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97

ROUD word you never spoke, but you will speak
P Four not exempt from pride some future day.
Resting on one white hand a warm wet cheek

Over my open volume, you will say,
“This man loved me!then rise and trip away.

Walter Savage Landor

98

RONSARD TO HIS MISTRESS

(IMITATED FROM THE FRENCH)

SOME

OME winter night, shut snugly in

Beside the faggot in the hall,
I think I see you sit and spin,

Surrounded by your maidens all.
Old tales are told, old songs are sung,

Old days come back to memory;
You say, “When I was fair and young,

A poet sang of me!”.

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“Our lady's old and feeble now,"

They'll say: “she once was fresh and fair,
And yet she spurned her lover's vow,

And heartless left him to despair:

The lover lies in silent earth,

No kindly mate the lady cheers;
She sits beside a lonely hearth,

With threescore and ten years!”

Ah! dreary thoughts and dreams are those,

But wherefore yield me to despair,
While yet the poet's bosom glows,

While yet the dame is peerless fair!
Sweet lady mine! while yet 'tis time

Requite my passion and my truth,
And gather in their blushing prime
The roses of your youth!

William Make peace Thackeray

99

ODE TO CASSANDRA1

SEE

EE, Lady, how the selfsame rose,

Which in the morning did disclose
Its purple petals to the sun,
Amid the twilight's darkening shades
With drooping, damask petals fades
Sweet damask hue, so like your

own!

Alas! see how each fitting hour,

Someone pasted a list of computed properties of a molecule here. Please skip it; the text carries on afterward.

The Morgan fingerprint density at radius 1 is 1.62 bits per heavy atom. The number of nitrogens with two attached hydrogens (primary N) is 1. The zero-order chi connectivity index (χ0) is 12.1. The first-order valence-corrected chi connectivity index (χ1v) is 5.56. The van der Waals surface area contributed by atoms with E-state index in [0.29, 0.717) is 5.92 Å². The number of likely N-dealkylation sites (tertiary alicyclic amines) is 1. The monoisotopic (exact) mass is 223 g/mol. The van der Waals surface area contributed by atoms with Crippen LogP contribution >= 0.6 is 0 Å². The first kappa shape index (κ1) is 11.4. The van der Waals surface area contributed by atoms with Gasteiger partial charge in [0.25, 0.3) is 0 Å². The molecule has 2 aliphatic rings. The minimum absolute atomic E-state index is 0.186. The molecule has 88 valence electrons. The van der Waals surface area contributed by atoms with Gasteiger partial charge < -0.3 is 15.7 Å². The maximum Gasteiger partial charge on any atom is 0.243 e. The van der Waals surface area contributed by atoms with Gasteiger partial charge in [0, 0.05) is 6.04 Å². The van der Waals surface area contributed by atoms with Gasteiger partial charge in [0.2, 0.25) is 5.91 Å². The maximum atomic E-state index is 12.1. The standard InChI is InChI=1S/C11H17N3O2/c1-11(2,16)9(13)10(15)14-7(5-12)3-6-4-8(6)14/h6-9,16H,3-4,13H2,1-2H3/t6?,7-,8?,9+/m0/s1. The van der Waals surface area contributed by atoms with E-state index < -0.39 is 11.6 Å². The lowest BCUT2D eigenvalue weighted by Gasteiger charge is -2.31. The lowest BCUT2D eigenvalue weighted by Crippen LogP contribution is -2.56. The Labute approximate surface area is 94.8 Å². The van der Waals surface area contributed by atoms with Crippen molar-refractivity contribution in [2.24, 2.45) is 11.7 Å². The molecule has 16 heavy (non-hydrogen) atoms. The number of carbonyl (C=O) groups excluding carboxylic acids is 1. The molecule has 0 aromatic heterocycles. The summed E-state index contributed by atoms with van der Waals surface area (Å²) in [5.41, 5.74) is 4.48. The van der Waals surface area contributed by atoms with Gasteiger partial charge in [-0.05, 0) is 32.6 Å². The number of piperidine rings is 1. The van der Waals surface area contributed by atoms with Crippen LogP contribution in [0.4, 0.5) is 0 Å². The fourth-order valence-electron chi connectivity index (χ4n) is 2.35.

My Lady, this pale purple flower
Doth of its fragile beauties reave.
Ah, Nature, why so pitiless!
And why should roses flourish less
Than dures a day from morn to eve!

1 Translated by William F. Giese.

Nay, heed, oh heed me, Lady mine,
While yet the roses bud and twine
Athwart the marble of your brow,
And cull youth's blossoms, lovely Maid-
Lest all untouched they faint and fade
As this sweet flower is fading now!

Pierre Ronsard

100

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me,

O, lovely rose!

Tell her that wastes her time and
That now she knows,
When I resemble her to thee,
How sweet and fair she seems to be.

Tell her that's young,
And shuns to have her graces spied,
That hadst thou sprung
In deserts, where no men abide,
Thou must have uncommended died.

Small is the worth
Of beauty from the light retired;
Bid her come forth,
Suffer herself to be desired,
And not blush so to be admired.

Then die! that she
The common fate of all things rare
May read in thee;
How small a part of time they share
That are so wondrous sweet and fair!

Edmund Waller

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My lady comes at last,
Timid, and stepping fast

And hastening hither,
With modest eyes downcast;
She comes -she's here—she's past!

May Heaven go with her!

Kneel undisturbed, fair Saint!
Pour out your praise or plaint

Meekly and duly;
I will not enter there,
To sully your pure prayer

With thoughts unruly.

But suffer me to pace
Round the forbidden place,

Lingering a minute,
Like outcast spirits, who wait,
And see, through Heaven's gate,
Angels within it.

William Makepeace Thackeray

102

TO HELEN

HELI

ELEN, thy beauty is to me

Like those Nicéan barks of yore,
That gently, o'er a perfumed sea,

The weary, way-worn wanderer bore
To his own native shore.

On desperate seas long wont to roam,

Thy hyacinth hair, thy classic face,
Thy Naiad airs have brought me home

To the glory that was Greece,
And the grandeur that was Rome.

Lo! in yon brilliant window-niche

How statue-like I see thee stand,
The agate lamp within thy hand!

Ah, Psyche, from the regions which
Are Holy-Land!

Edgar Allan Poe

103

SWEE

WEET stream, that winds through yonder glade,

Apt emblem of a virtuous maid, -
Silent and chaste she steals along,
Far from the world's gay, busy throng;
With gentle yet prevailing force,

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